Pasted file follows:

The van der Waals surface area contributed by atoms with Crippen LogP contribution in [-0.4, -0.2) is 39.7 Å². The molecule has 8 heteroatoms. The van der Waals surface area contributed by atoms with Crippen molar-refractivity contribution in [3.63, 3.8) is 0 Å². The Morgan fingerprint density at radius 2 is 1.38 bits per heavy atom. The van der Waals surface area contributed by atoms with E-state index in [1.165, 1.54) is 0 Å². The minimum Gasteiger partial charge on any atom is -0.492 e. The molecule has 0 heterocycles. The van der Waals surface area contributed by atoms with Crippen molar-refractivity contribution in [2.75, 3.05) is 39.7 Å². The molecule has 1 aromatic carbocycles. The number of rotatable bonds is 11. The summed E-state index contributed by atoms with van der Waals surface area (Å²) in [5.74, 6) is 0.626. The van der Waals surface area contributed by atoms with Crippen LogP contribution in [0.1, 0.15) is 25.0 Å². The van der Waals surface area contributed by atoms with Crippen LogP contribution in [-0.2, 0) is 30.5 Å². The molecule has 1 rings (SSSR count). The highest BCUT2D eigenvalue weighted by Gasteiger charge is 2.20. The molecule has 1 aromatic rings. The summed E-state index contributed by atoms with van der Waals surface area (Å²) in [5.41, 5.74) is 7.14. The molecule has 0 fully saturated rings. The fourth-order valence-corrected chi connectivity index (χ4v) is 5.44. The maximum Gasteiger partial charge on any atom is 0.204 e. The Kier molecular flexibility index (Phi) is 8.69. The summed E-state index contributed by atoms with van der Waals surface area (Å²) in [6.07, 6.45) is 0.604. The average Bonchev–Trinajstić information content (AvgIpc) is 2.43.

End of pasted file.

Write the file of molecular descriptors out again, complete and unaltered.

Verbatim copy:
The van der Waals surface area contributed by atoms with Crippen LogP contribution in [-0.4, -0.2) is 39.7 Å². The molecule has 8 heteroatoms. The van der Waals surface area contributed by atoms with Crippen molar-refractivity contribution in [3.63, 3.8) is 0 Å². The Morgan fingerprint density at radius 2 is 1.38 bits per heavy atom. The van der Waals surface area contributed by atoms with E-state index in [1.165, 1.54) is 0 Å². The minimum Gasteiger partial charge on any atom is -0.492 e. The molecule has 0 heterocycles. The van der Waals surface area contributed by atoms with Crippen molar-refractivity contribution in [2.75, 3.05) is 39.7 Å². The molecule has 1 aromatic carbocycles. The number of rotatable bonds is 11. The summed E-state index contributed by atoms with van der Waals surface area (Å²) in [5.74, 6) is 0.626. The van der Waals surface area contributed by atoms with Crippen LogP contribution in [0.1, 0.15) is 25.0 Å². The van der Waals surface area contributed by atoms with Crippen LogP contribution in [-0.2, 0) is 30.5 Å². The molecule has 1 rings (SSSR count). The highest BCUT2D eigenvalue weighted by Gasteiger charge is 2.20. The molecule has 1 aromatic rings. The summed E-state index contributed by atoms with van der Waals surface area (Å²) in [5.41, 5.74) is 7.14. The molecule has 0 fully saturated rings. The fourth-order valence-corrected chi connectivity index (χ4v) is 5.44. The maximum Gasteiger partial charge on any atom is 0.204 e. The Kier molecular flexibility index (Phi) is 8.69. The summed E-state index contributed by atoms with van der Waals surface area (Å²) in [6.07, 6.45) is 0.604. The average Bonchev–Trinajstić information content (AvgIpc) is 2.43.